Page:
Kicking around a ball with friends from the moment you get to stand on your own two feet, they say that’s when it starts. But in certain corners of the world the case is more profound. In those places, soccer is not a sport a kid takes up just because their parents enjoy it, because their friends are doing it or because they need an after school activity. To them soccer is everything, they wake up to it, go to school with it, come back home and talk about it at dinner tables, are out in the streets or (if dealt a favorable card) on a green field playing and right before bed pray for it but not in a routine manner, they mean it because what they are asking for is straight from the heart and pumps through their blood like mad. In some countries that’s what soccer is, as integral a part as their government and as important a knowledge as their primary language, regardless of the funds they often may lack. Come this summer, soccer will mean that much more to them.
Carlos Terreros, a 21 year old from Ecuador puts it like this: “it’s the activity that brings me the most happiness.” Carlos lives with his parents, grandfather, older sister and younger brother in a fairly small home right outside the city of Guayaquil. The area is not the most picturesque that Ecuador has to offer but the humble nature of the home is charming. Soccer holds a strong presence in this household; clothing, gear, photographs, newspaper cutouts, trophies etc. To them “[Soccer] is a passion a culture, something that calls much attention and also an opportunity to better your life”. Carlos not only partakes in soccer games in the area first hand but is also part of a solid support system for his 15 year old brother, Gian Carlo, who most recently returned from a tournament in Chile where he played for Ecuador’s teen division and helped win bronze.
The future “hands” of Ecuador? He and his family sure hope so, but in the meantime Gian Carlo is working hard toward that dream, one that he began chasing at the tender age of seven and one that has so memorably become his vehicle to stepping outside the country on three occasions thus far. His game-day ritual, like that of many athletes, is consistent and all his own: he wakes up, packs his gloves and cleats, quickly showers, a sweet goodbye kiss from his mother and then out the door accompanied by his first coaches and men who are major motivators in his soccer career, his father and grandfather. Right before the game and after a team pep talk, Gian Carlo takes a knee under the three poles and prays to his grandmother to protect him and of course, that arch.
When asked about an idol, Gian Carlo so enthusiastically discusses Iker Casillas, a Spanish goalkeeper who beginning at a young age has and continues to gain much recognition in a professional career with La Liga club Real Madrid and the Spanish National team. As far as his perspective for the next ten years, Gian Carlo says he wants “to win a gold glove” (a prize given to the best goalie), and holds hope to one day play beyond the fields of Ecuador, in Europe (where there is undoubtedly greater opportunities for which to compete). Nonetheless, the youngest of the Terreros clan has his eyes set on ultimately playing for Ecuador’s national team in what else but the World Cup. When asked where he sees himself in that same amount of time, his older brother responds, “as a professional engineer and supporting my brother any way I can.” Guess you have to get that passport ready then, Carlos.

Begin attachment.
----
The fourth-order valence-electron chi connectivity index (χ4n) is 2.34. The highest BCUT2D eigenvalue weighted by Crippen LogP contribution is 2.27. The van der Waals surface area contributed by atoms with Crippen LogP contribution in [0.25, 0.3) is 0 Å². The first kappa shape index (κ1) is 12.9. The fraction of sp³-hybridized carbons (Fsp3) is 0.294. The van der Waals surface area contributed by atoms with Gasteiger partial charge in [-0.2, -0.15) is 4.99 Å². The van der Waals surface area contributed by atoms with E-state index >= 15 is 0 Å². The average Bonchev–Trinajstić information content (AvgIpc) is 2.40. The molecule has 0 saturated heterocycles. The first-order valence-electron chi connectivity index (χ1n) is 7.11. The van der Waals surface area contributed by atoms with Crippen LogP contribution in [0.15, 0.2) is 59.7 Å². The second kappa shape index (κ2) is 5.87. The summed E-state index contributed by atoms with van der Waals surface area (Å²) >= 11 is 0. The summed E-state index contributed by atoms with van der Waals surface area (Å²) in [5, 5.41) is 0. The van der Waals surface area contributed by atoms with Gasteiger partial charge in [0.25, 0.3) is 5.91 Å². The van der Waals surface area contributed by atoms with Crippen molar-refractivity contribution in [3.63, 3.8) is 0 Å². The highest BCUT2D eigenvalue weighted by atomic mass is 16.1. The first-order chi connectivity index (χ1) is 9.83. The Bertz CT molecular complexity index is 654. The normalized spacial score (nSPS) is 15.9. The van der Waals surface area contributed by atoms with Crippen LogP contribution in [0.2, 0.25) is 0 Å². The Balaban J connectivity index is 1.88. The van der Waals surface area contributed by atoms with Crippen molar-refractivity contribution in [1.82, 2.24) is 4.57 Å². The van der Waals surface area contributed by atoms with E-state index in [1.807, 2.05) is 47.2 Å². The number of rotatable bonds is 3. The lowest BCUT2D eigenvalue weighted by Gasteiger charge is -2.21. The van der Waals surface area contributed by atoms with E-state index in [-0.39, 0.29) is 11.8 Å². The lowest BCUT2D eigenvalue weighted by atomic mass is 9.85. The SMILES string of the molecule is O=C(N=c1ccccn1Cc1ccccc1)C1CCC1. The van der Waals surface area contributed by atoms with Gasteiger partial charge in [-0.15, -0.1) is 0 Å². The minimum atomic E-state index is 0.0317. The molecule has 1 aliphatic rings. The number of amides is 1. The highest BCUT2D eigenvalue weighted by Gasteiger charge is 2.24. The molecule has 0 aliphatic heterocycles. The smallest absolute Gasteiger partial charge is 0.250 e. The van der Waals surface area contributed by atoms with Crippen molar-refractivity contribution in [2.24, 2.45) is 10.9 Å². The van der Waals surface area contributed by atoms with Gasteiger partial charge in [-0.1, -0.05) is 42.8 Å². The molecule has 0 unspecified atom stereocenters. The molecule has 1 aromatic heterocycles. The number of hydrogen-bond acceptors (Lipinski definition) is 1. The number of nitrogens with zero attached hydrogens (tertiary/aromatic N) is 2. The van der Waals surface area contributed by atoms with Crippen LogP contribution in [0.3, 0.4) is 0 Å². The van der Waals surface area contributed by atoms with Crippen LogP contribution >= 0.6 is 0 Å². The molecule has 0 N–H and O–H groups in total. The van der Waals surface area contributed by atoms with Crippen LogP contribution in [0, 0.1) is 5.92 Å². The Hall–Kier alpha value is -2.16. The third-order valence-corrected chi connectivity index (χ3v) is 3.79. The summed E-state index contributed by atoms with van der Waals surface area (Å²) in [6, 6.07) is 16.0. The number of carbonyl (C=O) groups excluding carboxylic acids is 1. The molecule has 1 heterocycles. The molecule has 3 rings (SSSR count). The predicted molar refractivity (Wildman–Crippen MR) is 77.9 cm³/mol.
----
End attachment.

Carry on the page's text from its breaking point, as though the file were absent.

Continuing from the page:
With the World Cup two months away soccer is going to take the main stage. In technical terms soccer is the most widely played and watched sport and so an opportunity for countries not often regarded with a limelight, to leave a profound impression. That’s the great thing about this game, it transcends countless borders from nationalities to languages, generations, and social class. Dream big or go home, right, that’s definitely something Gian Carlo may agree with wholeheartedly. In countries like Ecuador that’s a major part of life. Fans around the world are expecting to see world-renowned stars including their countrymen almost literally give their blood, sweat and tears. Carlos anticipates nothing less, “it doesn’t matter what part of the world [teams] are from, their religion, economy, none of that stuff, on the field its eleven guys against eleven guys who may have many things setting them apart but in the end they are not much different from one another.” I mean he’s right, they are all there for the same reason just a matter of who wants it more, who can handle the struggle best or, on certain mystical occasions, who has lady luck on their side.
To give a better perspective of where I’m coming from writing this, I’m sitting typing in the midst of flu like symptoms helped by a New York spring that does not appear to settle on any particular weather pattern. My view: a brand new yellow jersey with trails of blue and red neatly hung on the door of my bedroom closet. Call that inspiration? I’d say so, that and the fact that I was born and raised here in the States, but in a home where roots run deep, and with a family here and down by the equator with their hearts and hopes set upon the events of this summer. So, when it comes to soccer Ecuador is first pick, and U.S. my second. Guess we’ll see what Brazil 2014 has to say. Oh and if you did not already deduce the following, here it is, those kids I’m referencing (or as I should now learn to say, young men) are family, first cousins to be exact, who so willingly answered my questions. Gian Carlo even playfully sent back his answers autographed. I will keep that correspondence well assured it will be worth something some day.